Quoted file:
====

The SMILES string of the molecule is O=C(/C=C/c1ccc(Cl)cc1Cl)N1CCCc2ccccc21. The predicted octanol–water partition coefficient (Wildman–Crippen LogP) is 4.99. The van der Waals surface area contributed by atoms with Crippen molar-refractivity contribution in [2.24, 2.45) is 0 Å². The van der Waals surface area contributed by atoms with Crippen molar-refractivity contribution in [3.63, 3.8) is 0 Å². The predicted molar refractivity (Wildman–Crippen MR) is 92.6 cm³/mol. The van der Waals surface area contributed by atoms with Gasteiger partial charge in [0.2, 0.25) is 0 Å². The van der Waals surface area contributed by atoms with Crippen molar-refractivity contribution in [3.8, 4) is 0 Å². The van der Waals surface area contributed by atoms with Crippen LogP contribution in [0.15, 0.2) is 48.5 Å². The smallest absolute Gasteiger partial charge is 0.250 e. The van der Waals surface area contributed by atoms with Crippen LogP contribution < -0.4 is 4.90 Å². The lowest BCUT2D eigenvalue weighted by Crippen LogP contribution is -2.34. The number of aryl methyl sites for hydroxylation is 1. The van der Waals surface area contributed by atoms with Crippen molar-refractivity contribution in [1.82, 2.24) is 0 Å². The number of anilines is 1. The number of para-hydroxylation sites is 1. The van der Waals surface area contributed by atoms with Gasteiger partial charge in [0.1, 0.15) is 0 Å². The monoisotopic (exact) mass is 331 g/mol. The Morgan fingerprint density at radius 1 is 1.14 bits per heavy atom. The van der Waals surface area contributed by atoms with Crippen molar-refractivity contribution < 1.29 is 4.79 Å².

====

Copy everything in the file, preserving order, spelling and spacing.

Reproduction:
The SMILES string of the molecule is O=C(/C=C/c1ccc(Cl)cc1Cl)N1CCCc2ccccc21. The predicted octanol–water partition coefficient (Wildman–Crippen LogP) is 4.99. The van der Waals surface area contributed by atoms with Crippen molar-refractivity contribution in [2.24, 2.45) is 0 Å². The van der Waals surface area contributed by atoms with Crippen molar-refractivity contribution in [3.63, 3.8) is 0 Å². The predicted molar refractivity (Wildman–Crippen MR) is 92.6 cm³/mol. The van der Waals surface area contributed by atoms with Gasteiger partial charge in [0.2, 0.25) is 0 Å². The van der Waals surface area contributed by atoms with Crippen molar-refractivity contribution in [3.8, 4) is 0 Å². The van der Waals surface area contributed by atoms with Crippen LogP contribution in [0.15, 0.2) is 48.5 Å². The smallest absolute Gasteiger partial charge is 0.250 e. The van der Waals surface area contributed by atoms with Crippen LogP contribution < -0.4 is 4.90 Å². The lowest BCUT2D eigenvalue weighted by Crippen LogP contribution is -2.34. The number of aryl methyl sites for hydroxylation is 1. The van der Waals surface area contributed by atoms with Crippen molar-refractivity contribution in [1.82, 2.24) is 0 Å². The number of anilines is 1. The number of para-hydroxylation sites is 1. The van der Waals surface area contributed by atoms with Gasteiger partial charge in [0.1, 0.15) is 0 Å². The monoisotopic (exact) mass is 331 g/mol. The Morgan fingerprint density at radius 1 is 1.14 bits per heavy atom. The van der Waals surface area contributed by atoms with Crippen molar-refractivity contribution < 1.29 is 4.79 Å².